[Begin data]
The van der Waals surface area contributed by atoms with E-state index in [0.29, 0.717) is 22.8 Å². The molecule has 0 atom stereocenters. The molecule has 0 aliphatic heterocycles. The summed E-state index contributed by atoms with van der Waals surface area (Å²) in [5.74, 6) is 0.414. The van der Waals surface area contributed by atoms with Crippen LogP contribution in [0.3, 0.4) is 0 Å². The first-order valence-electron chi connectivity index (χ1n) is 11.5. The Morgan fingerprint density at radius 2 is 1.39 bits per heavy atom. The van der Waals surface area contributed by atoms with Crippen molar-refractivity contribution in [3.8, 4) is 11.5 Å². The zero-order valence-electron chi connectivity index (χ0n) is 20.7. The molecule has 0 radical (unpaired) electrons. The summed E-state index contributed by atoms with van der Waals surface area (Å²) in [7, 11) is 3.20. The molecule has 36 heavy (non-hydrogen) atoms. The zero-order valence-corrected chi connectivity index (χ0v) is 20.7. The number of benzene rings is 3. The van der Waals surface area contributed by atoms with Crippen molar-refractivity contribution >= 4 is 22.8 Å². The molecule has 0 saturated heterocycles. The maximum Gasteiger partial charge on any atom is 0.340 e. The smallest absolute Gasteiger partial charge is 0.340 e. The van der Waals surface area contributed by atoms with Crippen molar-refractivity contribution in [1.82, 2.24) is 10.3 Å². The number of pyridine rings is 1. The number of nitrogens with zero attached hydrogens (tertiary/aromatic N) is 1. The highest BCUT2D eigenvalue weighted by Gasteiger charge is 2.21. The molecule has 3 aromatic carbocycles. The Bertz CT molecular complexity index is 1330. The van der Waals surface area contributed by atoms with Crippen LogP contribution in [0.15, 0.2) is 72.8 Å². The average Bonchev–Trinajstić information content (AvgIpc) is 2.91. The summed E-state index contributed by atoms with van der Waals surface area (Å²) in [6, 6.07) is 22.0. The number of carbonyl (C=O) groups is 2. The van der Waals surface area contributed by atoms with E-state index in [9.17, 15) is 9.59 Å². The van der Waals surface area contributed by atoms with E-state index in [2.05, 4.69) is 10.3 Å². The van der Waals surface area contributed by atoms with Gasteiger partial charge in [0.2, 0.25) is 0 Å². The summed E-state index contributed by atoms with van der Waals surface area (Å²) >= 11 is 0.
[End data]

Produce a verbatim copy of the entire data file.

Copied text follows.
The van der Waals surface area contributed by atoms with E-state index in [0.29, 0.717) is 22.8 Å². The molecule has 0 atom stereocenters. The molecule has 0 aliphatic heterocycles. The summed E-state index contributed by atoms with van der Waals surface area (Å²) in [5.74, 6) is 0.414. The van der Waals surface area contributed by atoms with Crippen LogP contribution in [0.3, 0.4) is 0 Å². The first-order valence-electron chi connectivity index (χ1n) is 11.5. The Morgan fingerprint density at radius 2 is 1.39 bits per heavy atom. The van der Waals surface area contributed by atoms with Crippen molar-refractivity contribution in [3.8, 4) is 11.5 Å². The zero-order valence-electron chi connectivity index (χ0n) is 20.7. The molecule has 0 radical (unpaired) electrons. The summed E-state index contributed by atoms with van der Waals surface area (Å²) in [7, 11) is 3.20. The molecule has 36 heavy (non-hydrogen) atoms. The zero-order valence-corrected chi connectivity index (χ0v) is 20.7. The number of benzene rings is 3. The van der Waals surface area contributed by atoms with Crippen molar-refractivity contribution >= 4 is 22.8 Å². The molecule has 0 saturated heterocycles. The maximum Gasteiger partial charge on any atom is 0.340 e. The smallest absolute Gasteiger partial charge is 0.340 e. The van der Waals surface area contributed by atoms with Crippen molar-refractivity contribution in [1.82, 2.24) is 10.3 Å². The number of pyridine rings is 1. The number of nitrogens with zero attached hydrogens (tertiary/aromatic N) is 1. The highest BCUT2D eigenvalue weighted by Gasteiger charge is 2.21. The molecule has 3 aromatic carbocycles. The Bertz CT molecular complexity index is 1330. The van der Waals surface area contributed by atoms with Crippen LogP contribution in [0.15, 0.2) is 72.8 Å². The average Bonchev–Trinajstić information content (AvgIpc) is 2.91. The summed E-state index contributed by atoms with van der Waals surface area (Å²) in [6, 6.07) is 22.0. The number of carbonyl (C=O) groups is 2. The van der Waals surface area contributed by atoms with E-state index in [9.17, 15) is 9.59 Å². The van der Waals surface area contributed by atoms with E-state index in [2.05, 4.69) is 10.3 Å². The van der Waals surface area contributed by atoms with Gasteiger partial charge in [0.2, 0.25) is 0 Å². The summed E-state index contributed by atoms with van der Waals surface area (Å²) >= 11 is 0.